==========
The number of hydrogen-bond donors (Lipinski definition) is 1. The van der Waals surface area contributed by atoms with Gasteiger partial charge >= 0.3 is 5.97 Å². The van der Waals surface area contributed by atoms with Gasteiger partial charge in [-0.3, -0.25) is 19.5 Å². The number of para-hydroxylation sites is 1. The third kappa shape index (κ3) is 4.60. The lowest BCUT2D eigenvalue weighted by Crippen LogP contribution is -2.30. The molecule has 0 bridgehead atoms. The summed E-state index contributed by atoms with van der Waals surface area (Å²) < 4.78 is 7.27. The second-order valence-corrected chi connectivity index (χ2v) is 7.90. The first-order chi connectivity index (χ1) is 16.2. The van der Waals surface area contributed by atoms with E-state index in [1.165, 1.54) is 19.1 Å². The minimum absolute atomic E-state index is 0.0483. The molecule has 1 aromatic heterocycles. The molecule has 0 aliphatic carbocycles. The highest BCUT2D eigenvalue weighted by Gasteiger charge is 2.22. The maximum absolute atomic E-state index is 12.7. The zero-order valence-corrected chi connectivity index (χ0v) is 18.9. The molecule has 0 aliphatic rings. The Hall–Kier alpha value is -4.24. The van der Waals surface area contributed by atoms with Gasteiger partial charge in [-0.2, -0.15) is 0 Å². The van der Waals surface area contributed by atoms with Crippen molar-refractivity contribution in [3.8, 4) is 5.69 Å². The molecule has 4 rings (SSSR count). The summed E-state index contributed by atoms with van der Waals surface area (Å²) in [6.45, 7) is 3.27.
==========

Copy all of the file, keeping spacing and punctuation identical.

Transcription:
The number of hydrogen-bond donors (Lipinski definition) is 1. The van der Waals surface area contributed by atoms with Gasteiger partial charge >= 0.3 is 5.97 Å². The van der Waals surface area contributed by atoms with Gasteiger partial charge in [-0.3, -0.25) is 19.5 Å². The number of para-hydroxylation sites is 1. The third kappa shape index (κ3) is 4.60. The lowest BCUT2D eigenvalue weighted by Crippen LogP contribution is -2.30. The molecule has 0 bridgehead atoms. The summed E-state index contributed by atoms with van der Waals surface area (Å²) < 4.78 is 7.27. The second-order valence-corrected chi connectivity index (χ2v) is 7.90. The first-order chi connectivity index (χ1) is 16.2. The van der Waals surface area contributed by atoms with E-state index in [1.165, 1.54) is 19.1 Å². The minimum absolute atomic E-state index is 0.0483. The molecule has 1 aromatic heterocycles. The molecule has 0 aliphatic carbocycles. The highest BCUT2D eigenvalue weighted by Gasteiger charge is 2.22. The maximum absolute atomic E-state index is 12.7. The zero-order valence-corrected chi connectivity index (χ0v) is 18.9. The molecule has 0 aliphatic rings. The Hall–Kier alpha value is -4.24. The van der Waals surface area contributed by atoms with Gasteiger partial charge in [-0.2, -0.15) is 0 Å². The van der Waals surface area contributed by atoms with Crippen molar-refractivity contribution in [3.8, 4) is 5.69 Å². The molecule has 4 rings (SSSR count). The summed E-state index contributed by atoms with van der Waals surface area (Å²) in [6.45, 7) is 3.27.